The Secretary said he had no plans to meet with Consumer Protection officials Friday, but said he visited the home where three of the infants lived before they died.
"This is a critically important issue for us in the Army," McHugh said. "We are co-operating fully with the Consumer Protection Commission and continue to pursue every possible avenue until we hopefully get some answers."
Earlier this week, Fort Bragg officials announced their finding indicated no link between the on post homes and 10 infant deaths.
On Friday, McHugh called the results inconclusive at best.
McHugh said he hasn't heard of any mysterious infant death at other Army post, but has ordered CID investigators to check records for any similar incidents and circumstances. He said pinpointing a cause will be a tough challenge.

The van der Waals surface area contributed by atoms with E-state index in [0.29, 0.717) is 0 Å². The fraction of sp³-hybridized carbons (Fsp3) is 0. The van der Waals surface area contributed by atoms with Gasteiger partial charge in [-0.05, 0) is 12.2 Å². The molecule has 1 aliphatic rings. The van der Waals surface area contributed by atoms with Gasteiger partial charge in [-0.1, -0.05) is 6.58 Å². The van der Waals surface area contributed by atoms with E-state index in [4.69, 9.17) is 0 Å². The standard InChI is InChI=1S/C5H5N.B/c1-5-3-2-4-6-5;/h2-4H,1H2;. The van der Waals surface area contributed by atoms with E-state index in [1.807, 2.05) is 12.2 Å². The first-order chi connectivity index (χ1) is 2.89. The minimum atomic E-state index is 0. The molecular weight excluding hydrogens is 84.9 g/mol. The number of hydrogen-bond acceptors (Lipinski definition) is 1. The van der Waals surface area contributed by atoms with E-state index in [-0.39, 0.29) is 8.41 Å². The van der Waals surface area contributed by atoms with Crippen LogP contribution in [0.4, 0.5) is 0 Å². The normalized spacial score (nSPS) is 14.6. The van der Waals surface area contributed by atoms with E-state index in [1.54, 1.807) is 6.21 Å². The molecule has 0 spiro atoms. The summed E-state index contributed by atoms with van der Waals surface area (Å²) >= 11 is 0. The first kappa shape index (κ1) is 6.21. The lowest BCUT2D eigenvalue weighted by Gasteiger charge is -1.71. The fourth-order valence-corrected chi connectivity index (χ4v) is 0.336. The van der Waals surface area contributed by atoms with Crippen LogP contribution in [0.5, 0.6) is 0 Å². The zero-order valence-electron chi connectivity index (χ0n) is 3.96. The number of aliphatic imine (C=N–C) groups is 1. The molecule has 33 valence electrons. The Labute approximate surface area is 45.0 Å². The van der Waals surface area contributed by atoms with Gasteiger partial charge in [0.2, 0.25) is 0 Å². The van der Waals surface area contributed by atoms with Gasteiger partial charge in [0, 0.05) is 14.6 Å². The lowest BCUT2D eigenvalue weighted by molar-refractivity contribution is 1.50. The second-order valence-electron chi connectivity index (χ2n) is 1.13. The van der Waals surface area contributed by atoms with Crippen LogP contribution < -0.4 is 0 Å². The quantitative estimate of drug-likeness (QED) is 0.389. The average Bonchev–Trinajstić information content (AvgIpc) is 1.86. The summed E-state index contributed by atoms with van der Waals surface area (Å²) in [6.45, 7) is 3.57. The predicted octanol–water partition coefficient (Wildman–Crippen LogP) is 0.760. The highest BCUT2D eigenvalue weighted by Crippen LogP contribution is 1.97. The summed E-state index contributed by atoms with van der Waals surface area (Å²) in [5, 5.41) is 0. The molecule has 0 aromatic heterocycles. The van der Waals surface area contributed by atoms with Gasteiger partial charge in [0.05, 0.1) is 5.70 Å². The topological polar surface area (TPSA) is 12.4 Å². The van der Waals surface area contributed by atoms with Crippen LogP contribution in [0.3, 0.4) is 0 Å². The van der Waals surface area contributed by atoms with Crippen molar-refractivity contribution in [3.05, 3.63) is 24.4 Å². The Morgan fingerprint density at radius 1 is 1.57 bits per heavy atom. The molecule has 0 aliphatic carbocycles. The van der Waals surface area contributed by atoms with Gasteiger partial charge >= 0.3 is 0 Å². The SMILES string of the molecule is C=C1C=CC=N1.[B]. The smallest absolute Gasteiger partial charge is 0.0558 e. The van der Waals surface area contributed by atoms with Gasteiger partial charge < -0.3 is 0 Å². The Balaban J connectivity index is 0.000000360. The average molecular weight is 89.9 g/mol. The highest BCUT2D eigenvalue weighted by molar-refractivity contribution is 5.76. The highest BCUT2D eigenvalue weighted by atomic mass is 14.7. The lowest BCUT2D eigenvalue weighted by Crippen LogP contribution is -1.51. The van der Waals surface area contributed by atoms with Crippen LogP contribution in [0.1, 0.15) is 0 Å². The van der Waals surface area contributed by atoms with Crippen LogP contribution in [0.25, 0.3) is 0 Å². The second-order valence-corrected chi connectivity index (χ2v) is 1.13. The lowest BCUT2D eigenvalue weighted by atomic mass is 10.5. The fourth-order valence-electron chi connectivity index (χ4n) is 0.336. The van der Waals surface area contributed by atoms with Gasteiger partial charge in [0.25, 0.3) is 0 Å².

"I can assure the families that we ate taking the possibly of this challenge very seriously pursing it with virtually every resource that we have available beyond that we have no reason at this time to suspect that Army housing here at fort Bragg or other places is anything but safe but we are not going to take anything for granted pursue it for those great families," McHugh said.
He also said the investigation at Fort Bragg is far from over.
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